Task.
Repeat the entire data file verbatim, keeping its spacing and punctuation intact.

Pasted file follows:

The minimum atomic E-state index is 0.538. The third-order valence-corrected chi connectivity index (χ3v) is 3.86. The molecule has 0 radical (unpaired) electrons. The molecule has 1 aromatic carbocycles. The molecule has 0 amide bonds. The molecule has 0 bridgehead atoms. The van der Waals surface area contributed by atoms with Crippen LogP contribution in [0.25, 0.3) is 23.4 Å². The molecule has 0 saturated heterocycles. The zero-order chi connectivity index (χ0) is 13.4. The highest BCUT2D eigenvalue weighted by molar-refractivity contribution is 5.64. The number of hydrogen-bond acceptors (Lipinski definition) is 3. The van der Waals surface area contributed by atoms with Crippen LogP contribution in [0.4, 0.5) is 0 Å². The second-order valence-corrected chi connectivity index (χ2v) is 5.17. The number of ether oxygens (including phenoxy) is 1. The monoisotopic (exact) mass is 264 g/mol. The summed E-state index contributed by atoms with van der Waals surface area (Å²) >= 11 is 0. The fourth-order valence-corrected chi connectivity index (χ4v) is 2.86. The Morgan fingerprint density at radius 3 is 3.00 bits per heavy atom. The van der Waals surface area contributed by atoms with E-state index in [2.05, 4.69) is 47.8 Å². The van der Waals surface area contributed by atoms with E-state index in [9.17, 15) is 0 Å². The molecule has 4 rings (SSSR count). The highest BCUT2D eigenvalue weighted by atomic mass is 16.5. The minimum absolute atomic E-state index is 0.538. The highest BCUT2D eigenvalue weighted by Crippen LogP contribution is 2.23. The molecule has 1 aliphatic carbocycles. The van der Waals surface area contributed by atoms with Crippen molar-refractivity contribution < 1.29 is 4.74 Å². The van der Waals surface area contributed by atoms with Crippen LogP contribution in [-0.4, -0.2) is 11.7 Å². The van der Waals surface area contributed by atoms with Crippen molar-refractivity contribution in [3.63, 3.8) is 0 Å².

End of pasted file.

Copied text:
The minimum atomic E-state index is 0.538. The third-order valence-corrected chi connectivity index (χ3v) is 3.86. The molecule has 0 radical (unpaired) electrons. The molecule has 1 aromatic carbocycles. The molecule has 0 amide bonds. The molecule has 0 bridgehead atoms. The van der Waals surface area contributed by atoms with Crippen LogP contribution in [0.25, 0.3) is 23.4 Å². The molecule has 0 saturated heterocycles. The zero-order chi connectivity index (χ0) is 13.4. The highest BCUT2D eigenvalue weighted by molar-refractivity contribution is 5.64. The number of hydrogen-bond acceptors (Lipinski definition) is 3. The van der Waals surface area contributed by atoms with Crippen LogP contribution in [0.4, 0.5) is 0 Å². The second-order valence-corrected chi connectivity index (χ2v) is 5.17. The number of ether oxygens (including phenoxy) is 1. The monoisotopic (exact) mass is 264 g/mol. The summed E-state index contributed by atoms with van der Waals surface area (Å²) >= 11 is 0. The fourth-order valence-corrected chi connectivity index (χ4v) is 2.86. The Morgan fingerprint density at radius 3 is 3.00 bits per heavy atom. The van der Waals surface area contributed by atoms with E-state index in [2.05, 4.69) is 47.8 Å². The van der Waals surface area contributed by atoms with E-state index in [9.17, 15) is 0 Å². The molecule has 4 rings (SSSR count). The highest BCUT2D eigenvalue weighted by atomic mass is 16.5. The minimum absolute atomic E-state index is 0.538. The highest BCUT2D eigenvalue weighted by Crippen LogP contribution is 2.23. The molecule has 1 aliphatic carbocycles. The van der Waals surface area contributed by atoms with Crippen molar-refractivity contribution < 1.29 is 4.74 Å². The van der Waals surface area contributed by atoms with Crippen LogP contribution in [-0.4, -0.2) is 11.7 Å². The van der Waals surface area contributed by atoms with Crippen molar-refractivity contribution in [3.63, 3.8) is 0 Å².